We stopped to watch a music performance that featured the cutest trombonist I've ever seen. He looked like he was only about three years old. However, although his embrasure was no doubt better than mine, he wasn't really focused on playing; he had to be coaxed to play. I felt that he siphoned some attention away from the inconspicuous nine-year-old girl playing drums behind him; she was really holding her own with the rest of the band.
I'm not certain of my facts here, but I'll claim that Anne ordered the crawfish enchiladas with cumin mornay sauce from Blue Dog Cafe. I liked these better than I did last year; the flavors seemed a bit zestier and livelier.
Another non-food picture: I was struck by the costumes of this pair, and asked if I might take their picture. Lisa (the one on the left) explained that they'd been participating in a run-and-follow-clues event across the city, and the costumes were adding to the fun of that event. Lisa's wearing a nametag that says "Sue" with a circle-slash over it, and her partner is wearing a nametag that says "Nami" with a circle-slash, for a punny reading of "No Sue Nami". Their costumes represent waves.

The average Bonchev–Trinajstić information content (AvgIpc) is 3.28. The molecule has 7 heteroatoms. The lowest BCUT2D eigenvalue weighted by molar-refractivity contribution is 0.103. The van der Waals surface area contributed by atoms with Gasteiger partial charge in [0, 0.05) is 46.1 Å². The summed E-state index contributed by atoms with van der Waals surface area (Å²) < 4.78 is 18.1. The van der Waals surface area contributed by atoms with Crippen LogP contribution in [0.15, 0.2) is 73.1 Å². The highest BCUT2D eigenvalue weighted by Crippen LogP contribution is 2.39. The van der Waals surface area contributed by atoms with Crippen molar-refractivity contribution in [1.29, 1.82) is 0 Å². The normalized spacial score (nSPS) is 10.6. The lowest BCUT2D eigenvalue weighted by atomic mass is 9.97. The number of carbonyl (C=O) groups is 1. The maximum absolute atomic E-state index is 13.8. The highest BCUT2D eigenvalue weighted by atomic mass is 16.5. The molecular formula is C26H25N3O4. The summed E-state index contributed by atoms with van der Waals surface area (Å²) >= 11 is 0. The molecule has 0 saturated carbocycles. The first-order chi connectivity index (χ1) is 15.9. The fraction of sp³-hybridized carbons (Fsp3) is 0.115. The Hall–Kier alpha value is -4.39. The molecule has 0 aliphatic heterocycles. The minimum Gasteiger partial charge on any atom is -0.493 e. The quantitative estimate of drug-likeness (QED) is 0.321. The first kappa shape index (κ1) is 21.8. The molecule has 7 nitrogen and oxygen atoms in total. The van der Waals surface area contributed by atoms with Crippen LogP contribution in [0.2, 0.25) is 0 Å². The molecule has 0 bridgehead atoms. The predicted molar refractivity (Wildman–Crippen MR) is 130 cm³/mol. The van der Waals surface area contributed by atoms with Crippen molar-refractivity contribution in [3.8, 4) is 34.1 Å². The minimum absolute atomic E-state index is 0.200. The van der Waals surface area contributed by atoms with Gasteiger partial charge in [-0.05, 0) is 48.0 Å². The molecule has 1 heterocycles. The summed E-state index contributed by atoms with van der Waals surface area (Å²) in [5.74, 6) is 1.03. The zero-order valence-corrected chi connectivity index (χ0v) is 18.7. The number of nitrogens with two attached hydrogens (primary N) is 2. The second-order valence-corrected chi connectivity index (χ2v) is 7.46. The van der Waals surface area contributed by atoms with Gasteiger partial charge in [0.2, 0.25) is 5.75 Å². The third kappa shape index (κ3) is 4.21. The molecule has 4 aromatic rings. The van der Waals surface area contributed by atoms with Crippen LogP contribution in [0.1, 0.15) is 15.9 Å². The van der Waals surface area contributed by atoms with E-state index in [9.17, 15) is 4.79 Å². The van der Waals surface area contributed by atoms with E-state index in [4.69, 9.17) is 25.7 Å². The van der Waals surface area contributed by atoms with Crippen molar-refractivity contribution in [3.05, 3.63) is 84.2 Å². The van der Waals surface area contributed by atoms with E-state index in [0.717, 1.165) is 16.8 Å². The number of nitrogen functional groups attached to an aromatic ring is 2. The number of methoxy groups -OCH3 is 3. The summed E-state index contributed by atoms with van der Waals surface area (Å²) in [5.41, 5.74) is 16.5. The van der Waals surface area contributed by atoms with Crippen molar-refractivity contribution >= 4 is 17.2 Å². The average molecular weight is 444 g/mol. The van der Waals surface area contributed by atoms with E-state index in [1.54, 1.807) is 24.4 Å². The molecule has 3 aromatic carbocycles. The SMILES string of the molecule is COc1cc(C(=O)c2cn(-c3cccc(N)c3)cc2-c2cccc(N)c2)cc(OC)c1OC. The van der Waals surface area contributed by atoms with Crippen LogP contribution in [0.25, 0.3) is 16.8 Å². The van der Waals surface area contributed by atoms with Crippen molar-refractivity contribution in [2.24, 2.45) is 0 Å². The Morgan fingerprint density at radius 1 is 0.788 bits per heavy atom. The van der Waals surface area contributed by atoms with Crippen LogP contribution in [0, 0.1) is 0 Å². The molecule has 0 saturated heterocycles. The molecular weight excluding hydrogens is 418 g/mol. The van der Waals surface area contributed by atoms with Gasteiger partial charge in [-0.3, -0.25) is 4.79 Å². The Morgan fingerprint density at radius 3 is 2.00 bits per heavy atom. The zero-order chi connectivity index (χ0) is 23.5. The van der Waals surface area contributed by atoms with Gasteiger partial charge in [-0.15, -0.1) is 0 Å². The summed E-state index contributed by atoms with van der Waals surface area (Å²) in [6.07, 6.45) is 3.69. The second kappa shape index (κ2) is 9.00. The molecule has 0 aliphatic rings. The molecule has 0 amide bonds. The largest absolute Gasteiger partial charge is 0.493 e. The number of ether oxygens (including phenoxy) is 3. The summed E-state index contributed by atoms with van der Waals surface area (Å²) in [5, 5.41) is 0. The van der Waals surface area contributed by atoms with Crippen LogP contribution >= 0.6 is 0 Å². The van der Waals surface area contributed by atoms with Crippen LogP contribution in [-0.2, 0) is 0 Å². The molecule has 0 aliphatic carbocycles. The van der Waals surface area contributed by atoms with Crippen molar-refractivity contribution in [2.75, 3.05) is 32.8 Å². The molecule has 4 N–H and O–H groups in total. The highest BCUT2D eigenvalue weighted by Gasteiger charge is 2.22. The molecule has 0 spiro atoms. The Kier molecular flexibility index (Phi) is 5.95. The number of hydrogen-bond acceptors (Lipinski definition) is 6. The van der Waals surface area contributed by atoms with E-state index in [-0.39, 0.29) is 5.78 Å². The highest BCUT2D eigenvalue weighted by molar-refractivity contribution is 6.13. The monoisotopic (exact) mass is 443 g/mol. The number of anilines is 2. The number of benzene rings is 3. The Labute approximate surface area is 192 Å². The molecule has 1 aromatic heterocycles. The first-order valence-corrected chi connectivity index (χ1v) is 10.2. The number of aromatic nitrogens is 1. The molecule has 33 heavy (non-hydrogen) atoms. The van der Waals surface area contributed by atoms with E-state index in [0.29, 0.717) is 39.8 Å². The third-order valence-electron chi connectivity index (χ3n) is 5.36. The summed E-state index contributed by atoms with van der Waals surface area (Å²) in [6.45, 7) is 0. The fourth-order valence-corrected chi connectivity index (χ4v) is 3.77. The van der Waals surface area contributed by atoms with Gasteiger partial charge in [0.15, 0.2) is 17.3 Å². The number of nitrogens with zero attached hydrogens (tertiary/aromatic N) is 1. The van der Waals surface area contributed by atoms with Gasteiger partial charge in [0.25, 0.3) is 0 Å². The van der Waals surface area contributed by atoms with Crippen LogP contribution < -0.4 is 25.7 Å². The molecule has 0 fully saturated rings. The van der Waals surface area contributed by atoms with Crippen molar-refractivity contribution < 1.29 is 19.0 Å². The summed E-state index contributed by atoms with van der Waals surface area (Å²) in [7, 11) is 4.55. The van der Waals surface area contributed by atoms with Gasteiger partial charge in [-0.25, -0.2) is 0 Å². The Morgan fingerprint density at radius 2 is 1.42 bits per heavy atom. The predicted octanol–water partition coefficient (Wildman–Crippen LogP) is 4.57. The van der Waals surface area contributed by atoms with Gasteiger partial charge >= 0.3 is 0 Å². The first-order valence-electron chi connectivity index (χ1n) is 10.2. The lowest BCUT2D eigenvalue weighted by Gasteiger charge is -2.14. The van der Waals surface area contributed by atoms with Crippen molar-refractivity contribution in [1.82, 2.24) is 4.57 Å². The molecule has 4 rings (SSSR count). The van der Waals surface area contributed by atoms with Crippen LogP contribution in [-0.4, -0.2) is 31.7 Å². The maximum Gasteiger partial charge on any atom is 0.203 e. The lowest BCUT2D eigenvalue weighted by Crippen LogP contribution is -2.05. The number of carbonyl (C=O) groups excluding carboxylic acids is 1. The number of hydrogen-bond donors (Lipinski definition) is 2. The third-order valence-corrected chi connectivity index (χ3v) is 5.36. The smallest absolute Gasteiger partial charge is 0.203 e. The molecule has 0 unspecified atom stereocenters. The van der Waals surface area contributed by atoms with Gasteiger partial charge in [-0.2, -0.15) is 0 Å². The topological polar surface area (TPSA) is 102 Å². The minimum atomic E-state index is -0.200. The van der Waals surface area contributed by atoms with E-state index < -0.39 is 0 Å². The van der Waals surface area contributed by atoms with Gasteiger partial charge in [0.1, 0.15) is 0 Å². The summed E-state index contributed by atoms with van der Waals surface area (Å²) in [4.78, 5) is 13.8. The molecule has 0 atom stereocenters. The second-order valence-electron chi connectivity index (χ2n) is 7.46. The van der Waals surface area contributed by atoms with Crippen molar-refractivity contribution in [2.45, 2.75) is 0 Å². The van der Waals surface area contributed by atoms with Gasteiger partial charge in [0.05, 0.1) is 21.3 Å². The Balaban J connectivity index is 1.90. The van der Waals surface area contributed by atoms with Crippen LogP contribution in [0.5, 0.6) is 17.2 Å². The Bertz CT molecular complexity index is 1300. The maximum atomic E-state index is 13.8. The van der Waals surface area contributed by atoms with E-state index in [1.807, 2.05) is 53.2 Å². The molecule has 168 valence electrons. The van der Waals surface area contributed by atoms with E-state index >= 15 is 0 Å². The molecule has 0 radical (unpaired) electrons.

I believe that
Chris and Amy introduced me to Charlene Johnson of Farmer's Kitchen, and I really enjoyed chatting with her. I remember her talking about her struggles to find a way to bring her highly-praised sour cream raisin pie to the festival (sadly unsuccessful, alas).
One of these three pronounced that the right way to eat a pork tenderloin is with mustard and pickles. I tried it that way, but I didn't add enough condiments to alter the fundamental gentleness of the sandwich.
A behind-the-scenes pork tenderloin shot: